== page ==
Chapter 4 - The larger the Aggregate, the greater the contention

continues from Chapter 3 - The aggregate mixes technical and business aspects


Let's add something new to our example, introducing rule number 3:

  1. A course cannot accept more than N students
  2. N, the Course Capacity, can change at any time to any positive integer different from the current one (even if the number of currently subscribed students is larger than the new value)
  3. The course title can change at any time to any title different from the current one

We need to introduce a new event, to represent the fact that the course has been renamed. And a new command to request the change of the Course's title.

Who should this command be sent to?
The most common answer is: "to the Course".

The Course aggregate is now responsible for something more than before. It may seem irrelevant, but it hides a pitfall.

Let me introduce you to the third villain in our story:

The larger the Aggregate, the greater the contention!

The natural attitude to choose as aggregates the business concepts that are part of our mental model can lead to a sometimes unnecessary expansion of the boundaries of the aggregate. Whenever we identify a new event pertaining to a certain mental concept, we tend to assign it to the respective aggregate.

But it is important to keep in mind that the boundary of consistency is also the boundary of concurrency. The correct sizing of the aggregate can significantly affect application performance.

If we decided - absurdly - to model our system as a single, large aggregate, this would prevent any form of concurrent access. All operations should be performed sequentially, as they relate to a single aggregate, which would act as a contention point.

Let's assume the system receives concurrently two commands related to the same course. The first command requests the capacity of the course is updated. The second command requests the course is renamed.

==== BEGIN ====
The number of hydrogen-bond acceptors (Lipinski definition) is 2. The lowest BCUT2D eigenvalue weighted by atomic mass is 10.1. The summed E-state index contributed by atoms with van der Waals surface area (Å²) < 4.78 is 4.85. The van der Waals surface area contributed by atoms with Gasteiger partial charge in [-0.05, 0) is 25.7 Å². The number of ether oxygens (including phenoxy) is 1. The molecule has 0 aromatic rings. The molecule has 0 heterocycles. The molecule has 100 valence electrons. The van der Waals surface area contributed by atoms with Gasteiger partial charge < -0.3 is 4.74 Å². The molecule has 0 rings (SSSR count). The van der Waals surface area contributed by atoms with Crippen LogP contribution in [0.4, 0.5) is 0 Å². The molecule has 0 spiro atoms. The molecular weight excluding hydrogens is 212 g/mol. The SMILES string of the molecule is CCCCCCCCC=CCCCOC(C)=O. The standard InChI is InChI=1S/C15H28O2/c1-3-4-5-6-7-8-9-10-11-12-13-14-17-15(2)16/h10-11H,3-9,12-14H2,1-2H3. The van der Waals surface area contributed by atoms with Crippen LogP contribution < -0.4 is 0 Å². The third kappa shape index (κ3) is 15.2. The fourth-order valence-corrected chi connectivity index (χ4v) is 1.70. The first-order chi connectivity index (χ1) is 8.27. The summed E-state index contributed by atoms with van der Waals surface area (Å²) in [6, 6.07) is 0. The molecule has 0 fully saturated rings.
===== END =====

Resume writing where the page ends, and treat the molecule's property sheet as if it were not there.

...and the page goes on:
Our instinct tells us immediately that these two operations will not conflict.

Both commands are handled at the same time. Two replicas of the same aggregate instance are loaded.
Each is updated based on the command being handled. The problem arises when we try to persist the transactions.

Since the aggregate guarantees internal consistency, accepting two concurrent modifications is impossible. While the first of the two transactions will be accepted, the second will necessarily be rejected.

It doesn't matter that, within the aggregate, the modified data are completely independent. It doesn't matter that the change of the course's title will never affect the change of its capacity or the opposite.
The fact that two commands are managed by the same instance of the aggregate is sufficient to prevent them from being executed simultaneously. Assigning both these commands to the same aggregate causes an increase in the contention that would not be necessary, as we know that the information they modify has no reciprocal implications. Nevertheless, they must be handled sequentially since they are part of the same aggregate.

What alternative do we have?

Instead of a single aggregate - the Course - we could design two aggregates:
  1. Course Subscriptions, responsible for capacity and subscriptions consistency,
  2. Course Info, responsible for Course details consistency.
Both solutions have pros and cons. A single aggregate is simpler, although it causes more contention.
Two smaller aggregates reduce the contention, allowing for greater concurrency at the price of increased complexity.

As always, it is a matter of identifying the best compromise.

But what does happen if we start implementing the Course aggregate and later realize that we should have implemented CourseInfo and CourseSubscriptions instead?

The story continues to the next chapter
Chapter 5 - Event Sourced aggregates are hard to refactor

... or watch the full story on youtube


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Chapter 3 - The aggregate mixes technical and business aspects